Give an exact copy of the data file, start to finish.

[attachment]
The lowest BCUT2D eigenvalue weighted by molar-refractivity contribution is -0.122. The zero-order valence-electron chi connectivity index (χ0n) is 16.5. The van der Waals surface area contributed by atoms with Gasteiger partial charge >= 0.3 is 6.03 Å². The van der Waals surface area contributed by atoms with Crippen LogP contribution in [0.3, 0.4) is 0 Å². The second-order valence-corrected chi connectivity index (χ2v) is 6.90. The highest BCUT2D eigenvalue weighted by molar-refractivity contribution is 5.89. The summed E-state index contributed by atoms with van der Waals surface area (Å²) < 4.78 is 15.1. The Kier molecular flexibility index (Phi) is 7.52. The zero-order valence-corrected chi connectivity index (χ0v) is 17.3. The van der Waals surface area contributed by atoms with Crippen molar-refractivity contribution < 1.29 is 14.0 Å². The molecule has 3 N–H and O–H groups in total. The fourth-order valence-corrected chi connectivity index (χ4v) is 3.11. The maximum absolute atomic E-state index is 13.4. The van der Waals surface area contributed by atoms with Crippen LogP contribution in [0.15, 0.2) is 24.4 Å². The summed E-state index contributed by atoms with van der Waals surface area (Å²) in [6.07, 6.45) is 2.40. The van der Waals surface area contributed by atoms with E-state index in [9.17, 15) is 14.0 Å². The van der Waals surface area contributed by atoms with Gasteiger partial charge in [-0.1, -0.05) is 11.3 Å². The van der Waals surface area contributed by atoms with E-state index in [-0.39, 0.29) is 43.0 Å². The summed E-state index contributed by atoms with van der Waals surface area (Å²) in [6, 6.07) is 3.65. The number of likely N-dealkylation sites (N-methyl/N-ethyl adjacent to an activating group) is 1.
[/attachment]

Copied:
The lowest BCUT2D eigenvalue weighted by molar-refractivity contribution is -0.122. The zero-order valence-electron chi connectivity index (χ0n) is 16.5. The van der Waals surface area contributed by atoms with Gasteiger partial charge >= 0.3 is 6.03 Å². The van der Waals surface area contributed by atoms with Crippen LogP contribution in [0.3, 0.4) is 0 Å². The second-order valence-corrected chi connectivity index (χ2v) is 6.90. The highest BCUT2D eigenvalue weighted by molar-refractivity contribution is 5.89. The summed E-state index contributed by atoms with van der Waals surface area (Å²) < 4.78 is 15.1. The Kier molecular flexibility index (Phi) is 7.52. The zero-order valence-corrected chi connectivity index (χ0v) is 17.3. The van der Waals surface area contributed by atoms with Crippen molar-refractivity contribution < 1.29 is 14.0 Å². The molecule has 3 N–H and O–H groups in total. The fourth-order valence-corrected chi connectivity index (χ4v) is 3.11. The maximum absolute atomic E-state index is 13.4. The van der Waals surface area contributed by atoms with Crippen LogP contribution in [0.15, 0.2) is 24.4 Å². The summed E-state index contributed by atoms with van der Waals surface area (Å²) in [6.07, 6.45) is 2.40. The van der Waals surface area contributed by atoms with E-state index in [9.17, 15) is 14.0 Å². The van der Waals surface area contributed by atoms with Gasteiger partial charge in [-0.1, -0.05) is 11.3 Å². The van der Waals surface area contributed by atoms with E-state index in [-0.39, 0.29) is 43.0 Å². The summed E-state index contributed by atoms with van der Waals surface area (Å²) in [6, 6.07) is 3.65. The number of likely N-dealkylation sites (N-methyl/N-ethyl adjacent to an activating group) is 1.